How to Script a Combination Lock

combination_lockWith this script, we will learn how to interact with other assets via script by doing a classic combination lock puzzle. To get started, we need three lever entities for the lock and a door of your choice we want to get open and a script_entity. Referring to an entity in the level from the script is done by using an ID. All the entities you add into a level will have an automatically generated unique ID assigned to them but when it comes to scripting, it often is helpful to rename them yourself so that they are easier to type and to remember. All IDs must contain only alphanumeric characters and underscores and the ID must start with a letter. You’ll also have to make sure that the IDs you define are unique so it generally is a good idea to avoid names that are too generic such as “door” or “lever”. So, for this puzzle let’s go to the first lever’s inspector and set its ID as combination_lever_1 and do the same for the rest of the levers but just increment the number in the end of the IDs. And then, let’s set the ID of the door as combination_door. Alright, now we should have all the building blocks in place so let’s add the script:

-- combination lock puzzle
function checkLevers()
    if combination_lever_1.lever:isActivated() and not combination_lever_2.lever:isActivated() and combination_lever_3.lever:isActivated() then

Before this script does anything, we need to add connectors to the levers: in each of the levers, add a connector with the script entity as its target and make sure that the checkLevers function is defined as the action. And since we want to check if the puzzle is solved every time a lever is operated (instead of being only checked when a lever is pulled down) we need to use the “onToggle” event in the connector.

In the script, within the checkLevers function, we have one if-then-else conditional. Within the conditional, we ask from the lever component of the each object that is the lever activated using the isActivated method. If all the conditions return a boolean value of true, then the script within the “then” block is run and if not, the script within the “else” block is run. In this case, the expected positions of the levers are down-up-down (note that we use the “not” boolean operation with the second lever). If the combination is deemed correct, we open the door and if not, we try to close it. Naturally the door will only actually close if the player has already managed to get it open once and therefore it can seem a little unnecessary to take closing the door into account too but paying attention to details like these can be important if you want the dungeon to appear to work logically from the player’s point of view.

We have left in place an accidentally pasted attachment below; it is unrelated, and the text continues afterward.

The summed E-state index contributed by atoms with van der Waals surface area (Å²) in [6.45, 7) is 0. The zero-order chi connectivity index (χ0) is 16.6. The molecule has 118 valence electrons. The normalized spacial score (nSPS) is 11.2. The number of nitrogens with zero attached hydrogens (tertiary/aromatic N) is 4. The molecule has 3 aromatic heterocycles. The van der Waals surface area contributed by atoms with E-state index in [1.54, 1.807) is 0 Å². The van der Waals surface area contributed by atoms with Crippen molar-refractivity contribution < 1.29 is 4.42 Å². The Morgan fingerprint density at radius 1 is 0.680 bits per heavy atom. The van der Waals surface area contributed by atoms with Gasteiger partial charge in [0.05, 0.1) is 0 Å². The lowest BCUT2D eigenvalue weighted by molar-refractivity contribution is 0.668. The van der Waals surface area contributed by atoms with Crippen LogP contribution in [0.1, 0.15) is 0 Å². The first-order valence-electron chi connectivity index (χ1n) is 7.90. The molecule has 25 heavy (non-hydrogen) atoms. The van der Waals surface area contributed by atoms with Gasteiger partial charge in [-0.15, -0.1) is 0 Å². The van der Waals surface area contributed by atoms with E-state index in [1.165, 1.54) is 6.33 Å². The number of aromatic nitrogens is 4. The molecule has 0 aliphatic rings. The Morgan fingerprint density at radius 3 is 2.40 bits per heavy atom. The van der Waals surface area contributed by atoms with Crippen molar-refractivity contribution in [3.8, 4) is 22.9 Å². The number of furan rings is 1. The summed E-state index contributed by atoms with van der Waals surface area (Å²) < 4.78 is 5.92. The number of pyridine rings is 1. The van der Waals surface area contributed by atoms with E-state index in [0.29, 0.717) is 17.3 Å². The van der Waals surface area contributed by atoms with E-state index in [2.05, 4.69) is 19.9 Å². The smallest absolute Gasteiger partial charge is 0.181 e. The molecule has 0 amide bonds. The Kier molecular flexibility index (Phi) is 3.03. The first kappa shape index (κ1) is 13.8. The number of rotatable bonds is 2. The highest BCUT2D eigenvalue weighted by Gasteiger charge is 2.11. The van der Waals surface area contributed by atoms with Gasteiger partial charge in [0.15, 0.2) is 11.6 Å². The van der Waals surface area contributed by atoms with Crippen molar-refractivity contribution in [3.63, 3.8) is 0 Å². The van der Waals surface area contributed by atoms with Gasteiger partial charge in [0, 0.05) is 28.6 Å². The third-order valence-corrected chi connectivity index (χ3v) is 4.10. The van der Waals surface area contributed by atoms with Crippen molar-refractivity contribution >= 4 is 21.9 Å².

If you encounter any problems when creating a script like this, you can use the print commands we learned previously to help us spot any potential problems. You could, for example, see what parts of the script are run and when by printing messages, for example print("hello!"), from them or we could see what states the levers actually return by adding print(combinationLever1:getLeverState(), combinationLever2:getLeverState(), combinationLever3:getLeverState()) within the pullLever function.

In this script, we called methods of various types on different sorts of assets and if you want to find out more, you can see all the supported methods and functions in the scripting reference. Now that you have the power of scripting at your fingertips, you should read about save games and variables in order to make custom dungeons that are compatible with save games.